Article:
Billy Bob Thornton looks relaxed and in good humour when he met the press to promote the new football drama Friday Night Lights. Some 15 years after making an impact with Sling Blade, Thornton laughingly admits that he finally has a new generation of fans thanks to two very different recent films.
"I have guys who never particularly liked my movies until Bad Santa and now I'm like God to them," Thornton says amidst peals of laughter. "And since Monsters Ball I'm every black guy in America's hero, you know what I mean? I can't go through the airport without, without at least one security guy saying 'Billy Bob. Hey man. Halle, Halle Berry, man' and I'm like 'That's right!' It's like I gotta a whole new fan base and with Bad Santa, every ass hole in the world loves me right?"
But it's Thornton's ability at hiding behind a variety of diverse men that as made him an almost improbable success story in Hollywood. That can be further cemented in his quietly understated portrayal of a high school football coach in a small Texan town, in Friday Night Lights, which opens this Friday. As intrinsically American as this film is, with its energetic exploration of the religious fervour that is high school football, Thornton denies that you have to be a fan of football to appreciate a film such as this.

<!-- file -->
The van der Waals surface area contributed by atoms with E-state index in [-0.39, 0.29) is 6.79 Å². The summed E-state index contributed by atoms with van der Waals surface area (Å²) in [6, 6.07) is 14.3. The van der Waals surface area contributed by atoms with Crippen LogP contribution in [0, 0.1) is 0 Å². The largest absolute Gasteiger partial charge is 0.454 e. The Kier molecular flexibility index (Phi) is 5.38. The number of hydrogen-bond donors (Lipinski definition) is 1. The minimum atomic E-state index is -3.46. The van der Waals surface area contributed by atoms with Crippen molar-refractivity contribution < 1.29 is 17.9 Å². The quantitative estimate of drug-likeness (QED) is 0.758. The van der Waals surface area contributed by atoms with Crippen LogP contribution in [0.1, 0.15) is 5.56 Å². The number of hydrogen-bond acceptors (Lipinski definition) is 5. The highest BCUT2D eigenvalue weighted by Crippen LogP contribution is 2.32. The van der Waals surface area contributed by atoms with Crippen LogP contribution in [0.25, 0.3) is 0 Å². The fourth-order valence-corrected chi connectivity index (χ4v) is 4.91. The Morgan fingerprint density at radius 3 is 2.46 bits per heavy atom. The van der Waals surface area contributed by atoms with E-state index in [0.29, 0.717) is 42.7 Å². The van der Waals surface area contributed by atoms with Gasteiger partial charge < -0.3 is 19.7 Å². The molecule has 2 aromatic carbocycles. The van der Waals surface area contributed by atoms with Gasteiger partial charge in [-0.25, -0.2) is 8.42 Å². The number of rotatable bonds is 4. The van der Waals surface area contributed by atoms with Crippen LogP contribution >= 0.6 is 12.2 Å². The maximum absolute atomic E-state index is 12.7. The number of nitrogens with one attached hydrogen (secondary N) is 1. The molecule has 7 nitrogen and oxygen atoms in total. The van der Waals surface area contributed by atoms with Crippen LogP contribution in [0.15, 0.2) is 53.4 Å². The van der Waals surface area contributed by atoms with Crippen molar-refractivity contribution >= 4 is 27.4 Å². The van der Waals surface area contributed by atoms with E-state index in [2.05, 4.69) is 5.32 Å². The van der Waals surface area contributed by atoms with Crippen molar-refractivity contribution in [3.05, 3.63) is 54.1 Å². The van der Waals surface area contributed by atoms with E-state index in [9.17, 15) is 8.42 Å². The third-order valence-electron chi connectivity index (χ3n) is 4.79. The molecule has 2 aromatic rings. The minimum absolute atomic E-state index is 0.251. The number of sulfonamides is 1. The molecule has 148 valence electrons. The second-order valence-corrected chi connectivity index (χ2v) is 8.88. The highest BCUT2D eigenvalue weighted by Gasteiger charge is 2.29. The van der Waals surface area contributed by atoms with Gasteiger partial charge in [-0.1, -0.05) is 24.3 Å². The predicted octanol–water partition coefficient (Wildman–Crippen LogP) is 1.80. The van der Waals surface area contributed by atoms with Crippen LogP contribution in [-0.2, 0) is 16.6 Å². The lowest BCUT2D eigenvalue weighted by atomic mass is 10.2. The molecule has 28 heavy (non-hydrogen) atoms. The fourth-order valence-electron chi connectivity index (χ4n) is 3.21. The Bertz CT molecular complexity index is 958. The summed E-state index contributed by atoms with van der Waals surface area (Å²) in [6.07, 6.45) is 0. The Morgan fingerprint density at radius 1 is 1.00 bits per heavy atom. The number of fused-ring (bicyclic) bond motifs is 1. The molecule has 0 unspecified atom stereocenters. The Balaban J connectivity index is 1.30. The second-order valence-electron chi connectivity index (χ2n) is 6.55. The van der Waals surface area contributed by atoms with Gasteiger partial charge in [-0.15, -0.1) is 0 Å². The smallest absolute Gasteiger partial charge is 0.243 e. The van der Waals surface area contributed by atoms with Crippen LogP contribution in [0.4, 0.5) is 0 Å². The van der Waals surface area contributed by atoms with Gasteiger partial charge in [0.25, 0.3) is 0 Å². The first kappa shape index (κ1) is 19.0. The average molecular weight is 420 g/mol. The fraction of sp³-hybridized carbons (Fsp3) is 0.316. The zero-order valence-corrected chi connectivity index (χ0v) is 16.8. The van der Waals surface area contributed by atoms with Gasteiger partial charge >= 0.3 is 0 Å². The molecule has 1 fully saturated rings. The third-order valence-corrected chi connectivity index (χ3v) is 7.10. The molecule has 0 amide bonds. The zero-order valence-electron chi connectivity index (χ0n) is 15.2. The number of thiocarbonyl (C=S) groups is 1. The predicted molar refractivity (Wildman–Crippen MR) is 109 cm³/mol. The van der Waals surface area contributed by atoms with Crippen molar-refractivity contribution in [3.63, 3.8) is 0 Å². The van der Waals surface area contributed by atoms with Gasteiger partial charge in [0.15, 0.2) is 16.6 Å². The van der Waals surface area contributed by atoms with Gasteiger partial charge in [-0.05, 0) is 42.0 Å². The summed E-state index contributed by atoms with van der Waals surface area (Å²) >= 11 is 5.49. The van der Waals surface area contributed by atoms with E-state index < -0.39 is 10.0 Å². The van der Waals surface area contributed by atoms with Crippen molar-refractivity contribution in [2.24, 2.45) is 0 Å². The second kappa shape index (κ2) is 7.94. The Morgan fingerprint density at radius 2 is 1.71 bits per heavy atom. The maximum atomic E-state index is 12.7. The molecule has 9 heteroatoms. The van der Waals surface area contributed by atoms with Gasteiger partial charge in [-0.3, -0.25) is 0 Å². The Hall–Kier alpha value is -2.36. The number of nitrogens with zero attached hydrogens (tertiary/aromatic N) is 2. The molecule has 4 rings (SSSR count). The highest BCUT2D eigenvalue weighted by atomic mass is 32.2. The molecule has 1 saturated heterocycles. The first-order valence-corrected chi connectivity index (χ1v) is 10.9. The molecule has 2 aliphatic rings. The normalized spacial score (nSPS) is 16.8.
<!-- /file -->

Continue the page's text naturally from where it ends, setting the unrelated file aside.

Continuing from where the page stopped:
"You really don't because at the end of the day, the movie is about people's hopes and dreams becoming obsession and so narrow, that you have no future if something happens to that, which I think is a pretty universal theme. Also I think sports' movies inherently are made for cinema, because you have built in drama, a ticking clock of some sort, and to see a sporting event as a backdrop to a movie, you're seeing two things because you're seeing the sporting event and movie at the same time, just when you go see a football game, it's almost like you're watching a movie. So I think those 2 are a pretty good marriage, which is why I think sports' movies tend to do ok."
Friday Night Lights takes the idealistic sports film and turns it on his ear. Based on the book about high school football by Pulitzer-prize winner H.G. Bissinger, Friday Night Lights chronicles the entire 1988 season of the Permian High Panthers of Odessa, Texas, with football players, coaches, mothers, fathers, boosters, fans and families struggling with ongoing personal conflicts while the team fights for a state championship. In depicting the daily grind of coach Gary Gaines' (Thornton) winning team and the potential destinies of its individual players, the story paints a vivid portrait of Odessa (and places like it all across America) where, once a week during the autumn, the town and its dreams come alive beneath those dizzying Friday night lights, when the Panthers take to the field. T